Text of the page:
Last year, there was no technology in my classroom. The closest any kids came to a computer was one little boy I had take an online colour blindness test on the computer on my desk. Pretty sad considering my self-professed love of technology, but quite simply, I couldn't figure out how to integrate technology into my early childhood classes with just one computer in the room. And honestly, even if I had a couple extra machines, would I have done anything besides load some games? I doubt it.
This class-- the readings, the discussions, and best of all, the blogs-- has inspired me to change all that. I've got an old laptop that will be living in my classroom and it will be our gateway to web 2.0. I'm going to convince our tech guy to let my classroom be the home base for the digital projector, because I'm going to use it... a lot! Here's what I've got planned so far:
-a "what did we do today?" blog composed by students at the end of each day
-videos to go with each letter/sound we learn, similar to this great teacher tube video
-an alphabet voicethread that I will create for students to comment on for each letter/sound
-a group project to create a counting video
-I will invest in a pair of kid's digital cameras to use as a journalism centre (pictures for our blog!)
-those pictures will go to our (password protected) classroom's Picassa account for parents to view and print
-each student will have a voicethread portfolio that will be continuously added to and parents will be able to view (Thanks for the inspiration, Val!)
I'm excited. This course has made technology seem, well, within reach. While I had a working knowledge of most of the web 2.0 tools we looked at coming into the course, I didn't have an appreciation for how flexible and powerful they could be. Blogs were just an annoyance, now they are a way to reflect on my learning and listen to what others are learning. Photo sharing was just for baby pictures, now it's for teacher-parent communication. Video sharing was a way to waste a few hours fooling around, now it's a way to learn about other cultures and showcase student learning. Wikis were for school calendars, now they are for everything!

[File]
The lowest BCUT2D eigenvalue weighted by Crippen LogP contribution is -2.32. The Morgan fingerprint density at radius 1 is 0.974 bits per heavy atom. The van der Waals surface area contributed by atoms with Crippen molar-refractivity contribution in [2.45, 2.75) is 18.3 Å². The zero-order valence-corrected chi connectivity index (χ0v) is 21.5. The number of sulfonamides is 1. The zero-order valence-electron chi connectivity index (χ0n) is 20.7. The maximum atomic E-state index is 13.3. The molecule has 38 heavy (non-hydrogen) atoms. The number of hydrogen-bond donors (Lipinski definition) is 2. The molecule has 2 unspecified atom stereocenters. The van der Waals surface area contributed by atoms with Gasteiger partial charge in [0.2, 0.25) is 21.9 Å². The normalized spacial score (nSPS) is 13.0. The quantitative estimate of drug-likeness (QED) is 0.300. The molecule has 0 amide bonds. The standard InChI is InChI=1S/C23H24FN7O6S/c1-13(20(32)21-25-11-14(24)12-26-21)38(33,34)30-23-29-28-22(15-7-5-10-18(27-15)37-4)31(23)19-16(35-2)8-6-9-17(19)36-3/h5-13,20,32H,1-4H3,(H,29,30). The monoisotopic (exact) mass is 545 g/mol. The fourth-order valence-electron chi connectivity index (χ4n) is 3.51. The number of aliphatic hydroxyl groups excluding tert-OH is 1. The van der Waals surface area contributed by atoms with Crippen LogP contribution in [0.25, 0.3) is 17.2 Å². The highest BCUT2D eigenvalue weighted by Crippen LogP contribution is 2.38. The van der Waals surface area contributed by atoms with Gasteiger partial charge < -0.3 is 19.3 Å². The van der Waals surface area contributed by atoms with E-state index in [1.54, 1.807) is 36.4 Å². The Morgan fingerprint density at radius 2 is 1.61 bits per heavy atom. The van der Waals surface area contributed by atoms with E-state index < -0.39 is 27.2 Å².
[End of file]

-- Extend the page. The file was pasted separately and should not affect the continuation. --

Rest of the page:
Several times during this course, I found myself saying "how did I not know about this?"
The most important thing I have learnt in the past three months is that it is very easy to not keep up with what is happening with technology, and more specifically, technology in schools. There are always new ideas, new possibilities, and new tools being developed, and if you keep your head down to long, you are going to miss them. While I've always proudly considered myself to be a lifelong learner, I realize now that that doesn't mean just going to conferences and taking courses. It means keeping up all the time and being willing to take chances with new ideas. For all my time constraints and whining about reading blogs, I'm going to try to keep up with a few. I've subscribed to Wesley Fryer's podcast as well as David Warlick's. And I really am going to make an effort to spread the tech gospel: take my last post about PD, and change each 'would' to 'will.' I'm pretty nervous about it, but if I don't take the chance, who will?
At the start of this course, I was scared. Sure, I knew a bit about the tools we would be looking at, and reading articles about technology in schools was right up my alley, but having to explore a new technology in depth just about each week on top of readings and discussions was overwhelming. I reacted predictably, by being primarily an observer rather than an active participant. I regret that, but then that's the story of my school life. That said, this blog has given me much more confidence to share my thoughts with colleagues. Yes, it's an assignment, but making it available to others in this class, and the world, has encouraged me to think and work harder. Which is exactly why the tools of the read/write web are so powerful for teachers.
If I worked harder, if I thought more critically, then yes, I believe these tools can transform how our students feel about learning. Next September, I get to set that transformation in motion. Excited? You bet!